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The Life and Work of Indian Artist Amrita Sher-Gil

Review 2006 / 2007

Les Rencontres D'Arles Photographie

03 juillet - 16 septembre 2007

Exhibition Place: Espace Van Gogh, aile sud

Umrao Singh Sher-Gil is the father of painter Amrita Singh Sher-Gil, one of the pioneering figures of pictorial modernism in India. Destined for great success, she died prematurely in 1941, aged barely 28. Her father, a great photography enthusiast, had as his main subject his family (his Hungarian wife, his two daughters Amrita and Indira, and himself).

By photographing them as he does, Umrao Singh Sher-Gil constituted albums of outstanding documentary quality on the life of an Indo-European family in the first half of the 20th century. Amrita's premature death, followed by his wife's suicide several years later, lent his face a sadness that is tangible in his portraits, and gives these family albums a faint sense of pathos.

Exhibition organised with the collaboration of Vivan Sundaram and Photo Ink. Text by Deepak Ananth.

Tate Modern

An Exhibition at the Tate Modern, London 2007

This exhibition explored the life and work of Indian artist Amrita Sher-Gil.

A new exhibition at Tate Modern 2007 looked at the paintings of Amrita Sher-Gil (1913-1941), who's been called India's Frida Kahlo. Sher-Gil was just 28 when she died but was already recognised as one of India's most important artists.

Curated by Emma Dexter, Ann Coxon and Matthew Gale

Organised in collaboration with the Haus der Kunst, Munich; the National Gallery of Modern Art, New Delhi;
and the Ministry of Culture, Government of India, New Delhi.

Free Entry

"Amrita Sher-Gil's vibrant canvasses and her short but dynamic life have established her as one of India's most celebrated modern artists. Born in Budapest in 1913, to a Hungarian mother and Sikh father, she trained at the Ecole des Beaux Arts in Paris where she became influenced by Realism. Upon returning to India, she adopted this modernist approach to portray the poor and yet colourful lives of local people, making her art a true fusion of east and west. This eye-opening display presents several of her vivid paintings, alongside revealing photomontages by her nephew, Vivan Sundaram."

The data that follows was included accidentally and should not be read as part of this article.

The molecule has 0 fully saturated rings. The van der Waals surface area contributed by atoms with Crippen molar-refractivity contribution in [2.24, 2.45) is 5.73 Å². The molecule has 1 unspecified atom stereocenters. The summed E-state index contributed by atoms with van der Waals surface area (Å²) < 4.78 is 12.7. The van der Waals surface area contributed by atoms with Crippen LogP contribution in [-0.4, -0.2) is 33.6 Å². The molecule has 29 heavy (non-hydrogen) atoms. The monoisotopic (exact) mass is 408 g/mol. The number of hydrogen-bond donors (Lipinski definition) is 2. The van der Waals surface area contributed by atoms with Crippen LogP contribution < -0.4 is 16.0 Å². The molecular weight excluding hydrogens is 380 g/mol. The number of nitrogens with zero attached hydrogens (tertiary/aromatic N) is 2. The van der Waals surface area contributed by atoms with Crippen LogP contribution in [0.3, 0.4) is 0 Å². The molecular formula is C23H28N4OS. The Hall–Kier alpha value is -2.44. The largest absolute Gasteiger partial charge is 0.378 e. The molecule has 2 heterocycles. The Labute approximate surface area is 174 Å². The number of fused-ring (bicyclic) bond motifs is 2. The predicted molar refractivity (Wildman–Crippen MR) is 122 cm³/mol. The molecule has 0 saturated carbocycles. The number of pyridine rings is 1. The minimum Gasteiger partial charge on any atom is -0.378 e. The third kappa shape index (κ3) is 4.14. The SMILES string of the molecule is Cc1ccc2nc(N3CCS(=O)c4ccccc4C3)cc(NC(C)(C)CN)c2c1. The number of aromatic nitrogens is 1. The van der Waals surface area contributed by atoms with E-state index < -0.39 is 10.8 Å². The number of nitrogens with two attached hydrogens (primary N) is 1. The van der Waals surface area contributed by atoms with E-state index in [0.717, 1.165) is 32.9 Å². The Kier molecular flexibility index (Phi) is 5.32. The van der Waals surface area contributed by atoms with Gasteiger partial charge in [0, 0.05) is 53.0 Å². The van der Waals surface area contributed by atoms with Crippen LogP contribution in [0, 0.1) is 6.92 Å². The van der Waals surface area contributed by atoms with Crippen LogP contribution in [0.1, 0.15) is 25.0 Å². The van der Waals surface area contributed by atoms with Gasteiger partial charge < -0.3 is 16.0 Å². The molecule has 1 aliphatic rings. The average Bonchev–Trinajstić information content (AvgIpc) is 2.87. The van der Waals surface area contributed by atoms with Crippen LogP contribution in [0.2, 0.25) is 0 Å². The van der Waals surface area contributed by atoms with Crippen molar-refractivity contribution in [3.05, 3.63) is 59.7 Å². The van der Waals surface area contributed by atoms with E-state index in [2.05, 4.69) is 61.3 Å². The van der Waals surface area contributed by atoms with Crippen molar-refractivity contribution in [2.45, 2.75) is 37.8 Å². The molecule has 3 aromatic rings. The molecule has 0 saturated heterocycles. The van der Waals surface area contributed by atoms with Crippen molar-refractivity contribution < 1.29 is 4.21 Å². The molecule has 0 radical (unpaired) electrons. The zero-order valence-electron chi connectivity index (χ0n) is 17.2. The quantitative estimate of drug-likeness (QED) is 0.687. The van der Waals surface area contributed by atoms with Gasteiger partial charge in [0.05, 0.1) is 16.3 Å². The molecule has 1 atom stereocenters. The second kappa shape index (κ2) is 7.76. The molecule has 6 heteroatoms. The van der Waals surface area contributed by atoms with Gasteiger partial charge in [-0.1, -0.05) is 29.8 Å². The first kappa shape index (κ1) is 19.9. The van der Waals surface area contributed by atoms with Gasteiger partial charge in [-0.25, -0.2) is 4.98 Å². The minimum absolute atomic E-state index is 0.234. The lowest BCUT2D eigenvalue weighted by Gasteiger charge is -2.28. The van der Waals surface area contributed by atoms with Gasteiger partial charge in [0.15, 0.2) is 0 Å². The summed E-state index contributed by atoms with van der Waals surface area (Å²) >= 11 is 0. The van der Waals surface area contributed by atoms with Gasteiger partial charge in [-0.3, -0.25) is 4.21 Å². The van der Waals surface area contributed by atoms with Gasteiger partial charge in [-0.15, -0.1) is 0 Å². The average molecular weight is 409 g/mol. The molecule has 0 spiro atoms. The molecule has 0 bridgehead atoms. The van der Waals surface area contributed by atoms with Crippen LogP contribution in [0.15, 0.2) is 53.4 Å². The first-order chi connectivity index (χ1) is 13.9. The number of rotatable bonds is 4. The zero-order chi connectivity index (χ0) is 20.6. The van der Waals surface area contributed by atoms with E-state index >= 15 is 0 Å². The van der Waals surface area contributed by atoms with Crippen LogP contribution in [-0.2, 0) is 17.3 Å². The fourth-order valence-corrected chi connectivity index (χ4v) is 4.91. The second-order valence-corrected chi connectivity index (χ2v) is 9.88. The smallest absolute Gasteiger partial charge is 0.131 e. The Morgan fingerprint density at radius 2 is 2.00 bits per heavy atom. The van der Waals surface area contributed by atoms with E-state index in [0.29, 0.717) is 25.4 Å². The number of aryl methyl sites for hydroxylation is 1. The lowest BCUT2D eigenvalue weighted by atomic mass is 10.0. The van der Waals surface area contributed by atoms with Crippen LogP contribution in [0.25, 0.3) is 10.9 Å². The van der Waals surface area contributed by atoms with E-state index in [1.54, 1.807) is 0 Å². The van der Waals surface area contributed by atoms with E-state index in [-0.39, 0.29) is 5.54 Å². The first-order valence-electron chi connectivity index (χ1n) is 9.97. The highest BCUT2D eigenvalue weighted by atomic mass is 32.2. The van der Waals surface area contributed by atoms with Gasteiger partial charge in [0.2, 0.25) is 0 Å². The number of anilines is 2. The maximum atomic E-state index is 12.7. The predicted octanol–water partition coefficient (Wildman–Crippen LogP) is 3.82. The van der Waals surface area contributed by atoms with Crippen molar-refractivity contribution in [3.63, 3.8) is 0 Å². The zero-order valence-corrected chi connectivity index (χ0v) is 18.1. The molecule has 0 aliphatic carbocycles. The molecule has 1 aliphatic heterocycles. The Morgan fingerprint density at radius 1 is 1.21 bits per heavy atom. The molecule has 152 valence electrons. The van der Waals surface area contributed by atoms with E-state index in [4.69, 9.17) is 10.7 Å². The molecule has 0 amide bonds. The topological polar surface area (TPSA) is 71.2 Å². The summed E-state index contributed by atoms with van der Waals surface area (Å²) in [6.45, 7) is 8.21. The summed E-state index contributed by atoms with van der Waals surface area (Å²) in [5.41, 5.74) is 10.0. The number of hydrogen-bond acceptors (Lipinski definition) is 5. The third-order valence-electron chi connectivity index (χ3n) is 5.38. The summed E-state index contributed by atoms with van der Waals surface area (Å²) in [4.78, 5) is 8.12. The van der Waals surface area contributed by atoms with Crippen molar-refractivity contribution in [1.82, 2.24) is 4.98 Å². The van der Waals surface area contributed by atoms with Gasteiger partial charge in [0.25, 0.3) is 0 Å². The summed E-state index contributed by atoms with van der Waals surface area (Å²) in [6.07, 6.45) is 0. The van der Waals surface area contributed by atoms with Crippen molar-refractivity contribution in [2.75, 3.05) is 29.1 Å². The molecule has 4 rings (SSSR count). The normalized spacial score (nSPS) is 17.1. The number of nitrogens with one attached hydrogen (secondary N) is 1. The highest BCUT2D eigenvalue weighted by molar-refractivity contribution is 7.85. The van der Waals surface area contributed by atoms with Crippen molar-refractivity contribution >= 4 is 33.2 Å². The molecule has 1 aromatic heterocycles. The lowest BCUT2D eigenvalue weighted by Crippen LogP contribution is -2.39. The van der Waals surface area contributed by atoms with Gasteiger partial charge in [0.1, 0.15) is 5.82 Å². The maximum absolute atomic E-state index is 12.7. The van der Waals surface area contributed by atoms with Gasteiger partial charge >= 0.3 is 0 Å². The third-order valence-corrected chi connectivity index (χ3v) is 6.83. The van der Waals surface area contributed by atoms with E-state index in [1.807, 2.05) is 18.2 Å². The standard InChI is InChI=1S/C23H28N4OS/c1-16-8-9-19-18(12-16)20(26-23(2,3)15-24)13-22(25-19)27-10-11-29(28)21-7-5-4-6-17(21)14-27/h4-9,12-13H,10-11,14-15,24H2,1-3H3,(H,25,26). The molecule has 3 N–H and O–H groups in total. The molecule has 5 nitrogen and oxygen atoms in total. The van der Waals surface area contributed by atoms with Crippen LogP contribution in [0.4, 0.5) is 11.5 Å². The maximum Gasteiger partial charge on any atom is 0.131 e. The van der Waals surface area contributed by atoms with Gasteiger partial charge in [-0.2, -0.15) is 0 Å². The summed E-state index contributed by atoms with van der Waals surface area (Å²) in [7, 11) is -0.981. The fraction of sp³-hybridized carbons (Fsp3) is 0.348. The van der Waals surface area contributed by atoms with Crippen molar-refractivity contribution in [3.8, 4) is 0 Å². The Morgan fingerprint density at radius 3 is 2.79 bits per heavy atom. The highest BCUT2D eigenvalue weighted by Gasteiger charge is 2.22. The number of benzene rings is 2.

Amrita Sher-Gil was born in Budapest in 1913 to a Hungarian mother and a Sikh father. Her early childhood was spent mostly in Hungary, and in 1921 the family moved to India, where she began her schooling. At the age of sixteen, Amrita was admitted to the Ecole Nationale des Beaux Arts in Paris.The five years that she spent in Paris were a period of experimentation, of trying on different personae and exploring her own hybrid identity. Sometimes wearing western clothing and sometimes wearing a sari, Sher-Gil was fully aware of her 'exotic' beauty.

Her early work often reflected the academic style in which she was trained. However, she also began to experiment with ways of representing the non-western body in paintings such as Sleep (1933), which depicts her younger sister Indira. She admired Paul Gauguin's depictions of the South Sea Islands and his stylistically simplified, yet symbolically charged Tahitian nudes. Gauguin's influence became explicit in Self Portrait as Tahitian (1934), in which Sher-Gil appears naked to the waist, in a three-quarter profile and looking beyond the frame of the picture.

Source: Tate Modern

Amrita Sher-Gil, One of India's Most Significant Artists

Film about Amrita Sher-Gil

In this film about Amrita Sher-Gil, her nephew, Vivan Sundaram, an artist in his own right, talks about her legacy.

Film "Amrita Sher-Gil, a Family Album", Navina Sundaram

The film playing here Amrita Sher-Gil, a Family Album, is a personal account of the life and work of the painter made by Navina Sundaram, Amrita's niece and Vivan's sister. Using old photographs, letters, diary entries and newspaper cuttings as well as stories that her mother told her, Navina Sundaram investigates the art and life of Amrita Sher-Gil from her perspective as both a journalist and a family member.

'Indian belongs only to me ...'

Haus der Kunst München 2006 / 2007

"Europe belongs to picasso, matisse and braque and many others. india belongs only to me."

Amrita Sher-Gil, 1938

The exhibition tells the story of an Indian artist family of three generations by uniting the paintings of Amrita Sher-Gil with the photographs of her father, Umrao Singh Sher-Gil, and the digitally worked photographs of her nephew, Vivan Sundaram. The three positions demonstrate how the perception of identity through self-determination has changed since the late colonial period. The works also serve as convincing examples of the non-concurrent development of modernity and modernism in Europe and India and thus also for the concept of a multiple modern.

Amrita Sher-Gil, Sleep, 1932. Oil on canvas- National Gallery of Modern Art, Neu Delhi © Copyright the artist: Amrita Sher-Gil
Amrita Sher-Gil, Sleep, 1932. Oil on canvas- National Gallery of Modern Art, Neu Delhi © Copyright the artist: Amrita Sher-Gil
Schirmer / Mosel Verlag
Bloomberg TateShots ©  Tate Modern
Bloomberg TateShots © Tate Modern
Tate Modern
London 2007
Vivan Sundaram, Father – Daughter from the series Retake of Amrita 2001 © Vivan Sundaram
Vivan Sundaram, Father – Daughter from the series Retake of Amrita 2001 © Vivan Sundaram